The journal Nature posted a special section on the current issues facing the doctorate in today's marketplace.
From a comment by Mark Taylor:
The technologies that have transformed financial markets and the publishing, news and entertainment industries are now disrupting the education system. In the coming years, growing global competition for the multibillion-dollar education market will increase the pressure on US universities, just when public and private funding is decreasing.
This seems reminiscent of the recent debate about higher education on TechCrunch prompted by Peter Thiel's drop-out-of-college entrepreneurship program. Thiel argues that higher education is in a large bubble, mostly because we value undergraduate and graduate degrees more than they are intrinsically worth. Thus, dropping out and starting a company might be a better approach to teach useful skills and prepare students for the workforce.
My personal take on the whole debate is that higher education is about to be disrupted, but it is not a bubble. The value of further education is not overestimated, either in terms of pure economics like income over the life course or more generally as a means to provide contentment in one's life. High school graduates don't seem to have much pull in the marketplace, regardless of their actual skill set. I will leave the debate about whether that should be the case for another time.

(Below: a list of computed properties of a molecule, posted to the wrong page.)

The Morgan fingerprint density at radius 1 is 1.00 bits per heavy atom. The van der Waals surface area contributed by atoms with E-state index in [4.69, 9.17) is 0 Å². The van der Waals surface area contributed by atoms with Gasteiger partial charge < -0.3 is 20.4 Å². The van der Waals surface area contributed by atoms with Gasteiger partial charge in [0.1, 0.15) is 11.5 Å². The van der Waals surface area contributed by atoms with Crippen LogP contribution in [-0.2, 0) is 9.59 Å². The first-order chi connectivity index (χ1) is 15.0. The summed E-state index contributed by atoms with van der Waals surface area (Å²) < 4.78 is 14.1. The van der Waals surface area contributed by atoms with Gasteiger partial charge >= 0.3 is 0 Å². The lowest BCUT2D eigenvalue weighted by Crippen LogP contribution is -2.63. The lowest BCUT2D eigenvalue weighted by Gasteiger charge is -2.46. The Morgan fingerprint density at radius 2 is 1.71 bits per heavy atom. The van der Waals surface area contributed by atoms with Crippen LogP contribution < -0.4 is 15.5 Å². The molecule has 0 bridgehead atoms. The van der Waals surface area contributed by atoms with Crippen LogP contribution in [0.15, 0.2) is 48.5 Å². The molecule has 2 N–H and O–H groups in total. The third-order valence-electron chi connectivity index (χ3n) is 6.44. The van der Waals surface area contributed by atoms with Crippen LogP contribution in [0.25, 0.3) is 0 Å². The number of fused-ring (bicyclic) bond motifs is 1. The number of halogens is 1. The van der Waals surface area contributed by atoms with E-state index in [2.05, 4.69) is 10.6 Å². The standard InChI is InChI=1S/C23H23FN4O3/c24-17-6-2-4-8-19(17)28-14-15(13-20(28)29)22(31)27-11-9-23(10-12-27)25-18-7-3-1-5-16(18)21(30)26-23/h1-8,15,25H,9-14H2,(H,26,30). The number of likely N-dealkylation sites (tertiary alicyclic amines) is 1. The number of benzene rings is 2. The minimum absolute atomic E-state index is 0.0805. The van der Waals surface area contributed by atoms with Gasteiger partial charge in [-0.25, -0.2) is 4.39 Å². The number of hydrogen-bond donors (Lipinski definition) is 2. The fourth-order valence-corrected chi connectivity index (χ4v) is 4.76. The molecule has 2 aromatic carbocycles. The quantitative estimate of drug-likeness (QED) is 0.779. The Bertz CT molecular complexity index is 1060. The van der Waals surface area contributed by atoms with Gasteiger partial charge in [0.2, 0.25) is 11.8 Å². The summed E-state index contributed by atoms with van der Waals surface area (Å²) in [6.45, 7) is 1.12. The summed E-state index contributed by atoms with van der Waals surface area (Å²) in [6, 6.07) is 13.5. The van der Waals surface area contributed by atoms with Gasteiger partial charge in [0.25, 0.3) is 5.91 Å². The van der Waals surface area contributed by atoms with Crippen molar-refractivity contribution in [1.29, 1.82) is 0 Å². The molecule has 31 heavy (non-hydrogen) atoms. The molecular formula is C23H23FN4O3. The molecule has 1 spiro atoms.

However, the means by which we will acquire education are going to change dramatically, and quicker than most in higher education realize. Programs like the Khan Academy or iTunes U (and other web-based learning approaches that are getting started) can provide most of the learning available in the classroom at a university, in convenient bite sized chunks with plenty of additional material for assistance. Are university lectures with 400 students really better than these alternatives? The answer is flatly no.
What then will universities be for? Well, everything else that a college education (colored by my experience at Stanford of course) provides: access to faculty for research and seminars as well as a peer group of students who have their own educational value. Education is fundamentally a social process, a transfer of knowledge and experience from one individual to another. You can't get that level of social on the web just yet (and no, discussion forums are not as useful as a live conversation). I have always learned more from seminars and independent research projects than I have learned in lecture classes (and for the most part, I can the latter information from books). That is why doctorates will continue to grow in popularity, even if there is increasing concern about the issue of undergraduate degrees.
Universities need to adapt to the changing market. They might become a bubble if they fail to do so, but until then, let's worry about the Chinese housing bubble before the value of a college diploma or doctorate.